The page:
Associated Press President Gary Pruitt says the Justice Department sent a strong – and negative -- message to future sources that the government would go after them if they spoke to the press. It’s a move Pruitt called not only unconstitutional, but damaging to the ideal of a free press in the country in his first television interviews on the scandal Sunday.
In a separate interview with the AP, Pruitt said, "It's too early to know if we'll take legal action but I can tell you we are positively displeased and we do feel that our constitutional rights have been violated."
He said President Obama "should rein in that out-of-control investigation."
"They've been secretive, they've been overbroad and abusive -- so much so that taken together, they are unconstitutional because they violate our First Amendment rights," he added.
Although the Justice Department has not explained why it sought phone records from the AP, Pruitt pointed to a May 7, 2012, story that disclosed details of a successful CIA operation in Yemen to stop an airliner bomb plot around the one-year anniversary of the May 2, 2011, killing of Usama bin Laden.
The AP delayed publication of that story at the request of government officials who said it would jeopardize national security.
"We respected that, we acted responsibly, we held the story," Pruitt said.
Pruitt said the AP published the story only after officials from two government entities said the threat had passed. He said the administration still asked that the story be held until an official announcement the next day, a request the AP rejected.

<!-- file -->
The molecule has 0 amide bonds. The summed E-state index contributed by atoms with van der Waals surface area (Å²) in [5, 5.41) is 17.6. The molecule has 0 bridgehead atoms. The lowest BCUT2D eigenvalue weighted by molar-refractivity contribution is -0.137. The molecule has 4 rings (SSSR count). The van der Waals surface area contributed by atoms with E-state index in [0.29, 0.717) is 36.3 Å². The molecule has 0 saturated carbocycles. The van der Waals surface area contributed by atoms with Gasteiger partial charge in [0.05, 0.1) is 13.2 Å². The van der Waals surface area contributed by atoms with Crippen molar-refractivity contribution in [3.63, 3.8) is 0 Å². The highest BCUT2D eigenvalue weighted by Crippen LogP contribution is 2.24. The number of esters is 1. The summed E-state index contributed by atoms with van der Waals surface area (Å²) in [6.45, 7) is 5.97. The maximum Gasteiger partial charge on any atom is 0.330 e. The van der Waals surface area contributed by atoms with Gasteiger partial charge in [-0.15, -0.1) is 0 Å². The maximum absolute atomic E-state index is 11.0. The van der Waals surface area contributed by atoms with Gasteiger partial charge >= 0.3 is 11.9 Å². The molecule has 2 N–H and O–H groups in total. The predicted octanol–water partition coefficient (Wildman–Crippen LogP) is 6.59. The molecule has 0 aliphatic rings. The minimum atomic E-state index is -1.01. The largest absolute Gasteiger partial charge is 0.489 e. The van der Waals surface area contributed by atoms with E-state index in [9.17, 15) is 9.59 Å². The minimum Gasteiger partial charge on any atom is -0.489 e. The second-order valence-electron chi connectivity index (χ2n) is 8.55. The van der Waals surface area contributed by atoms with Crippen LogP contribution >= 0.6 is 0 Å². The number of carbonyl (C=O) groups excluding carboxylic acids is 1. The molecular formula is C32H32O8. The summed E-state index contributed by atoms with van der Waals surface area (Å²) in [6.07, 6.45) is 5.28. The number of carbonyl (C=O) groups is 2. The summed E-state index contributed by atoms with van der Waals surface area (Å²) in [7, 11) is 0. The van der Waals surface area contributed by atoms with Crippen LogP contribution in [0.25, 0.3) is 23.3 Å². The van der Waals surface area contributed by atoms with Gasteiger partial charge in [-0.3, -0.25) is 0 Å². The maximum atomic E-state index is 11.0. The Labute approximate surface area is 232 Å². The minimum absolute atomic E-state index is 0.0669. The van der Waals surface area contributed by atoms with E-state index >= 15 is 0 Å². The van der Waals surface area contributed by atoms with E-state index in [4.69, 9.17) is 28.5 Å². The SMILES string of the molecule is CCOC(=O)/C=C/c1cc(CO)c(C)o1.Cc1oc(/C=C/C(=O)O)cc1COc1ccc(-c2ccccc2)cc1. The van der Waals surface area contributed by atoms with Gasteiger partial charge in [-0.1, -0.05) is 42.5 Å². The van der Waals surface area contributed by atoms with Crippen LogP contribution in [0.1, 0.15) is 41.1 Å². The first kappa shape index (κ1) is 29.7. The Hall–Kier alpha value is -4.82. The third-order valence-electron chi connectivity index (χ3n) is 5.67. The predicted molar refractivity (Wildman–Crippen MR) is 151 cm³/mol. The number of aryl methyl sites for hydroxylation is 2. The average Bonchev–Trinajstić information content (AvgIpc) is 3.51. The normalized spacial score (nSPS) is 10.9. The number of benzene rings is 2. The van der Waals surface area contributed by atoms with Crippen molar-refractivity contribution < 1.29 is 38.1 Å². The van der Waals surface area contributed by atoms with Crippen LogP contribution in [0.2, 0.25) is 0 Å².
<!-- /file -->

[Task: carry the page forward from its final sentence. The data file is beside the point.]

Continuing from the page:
The news service viewed the story as important because White House and Homeland Security Department officials were saying publicly there was no credible evidence of a terrorist threat to the U.S. around the one-year anniversary of bin Laden's death.
"So that was misleading to the American public. We felt the American public needed to know this story," Pruitt said.
The AP has seen an effect on its newsgathering since the disclosure of the Justice Department's subpoena, Pruitt said on CBS' "Face the Nation."
“It will hurt,” he said. “We’re already seeing some impact. Officials are saying they’re reluctant to talk.”
The Justice Department sought phone records for a two-month period from more than 20 phone lines in four bureaus, including Washington and New York.
"Their rules require them to come to us first," Pruitt said.
But the Justice Department maintains that telling the AP would have posed a threat to their investigation.
Last week, Attorney General Eric Holder faced aggressive questioning at a hearing by the GOP-led House Judiciary Committee amid the outcry over the gathering of phone records.
Holder said he had recused himself from the AP investigation and that it was Deputy Attorney General James Cole’s decision to authorize the subpoena. Holder had said he supported the decision and said that the department had seized the phone records in an effort to find out who leaked confidential information about a foiled terror attack in Yemen.
The DOJ went a step further and said the AP’s actions put Americans at risk, something the news organization strongly refuted.
“Rather than talk to us in advance, they seized these phone records in secret, saying that notifying us would compromise their investigation,” Pruitt said in a statement on the AP’s website.
Sen. John Cornyn, who was also on “Face The Nation,” called for Holder’s resignation. “I think it’s time for him to go,” he said.
The Associated Press contributed to this report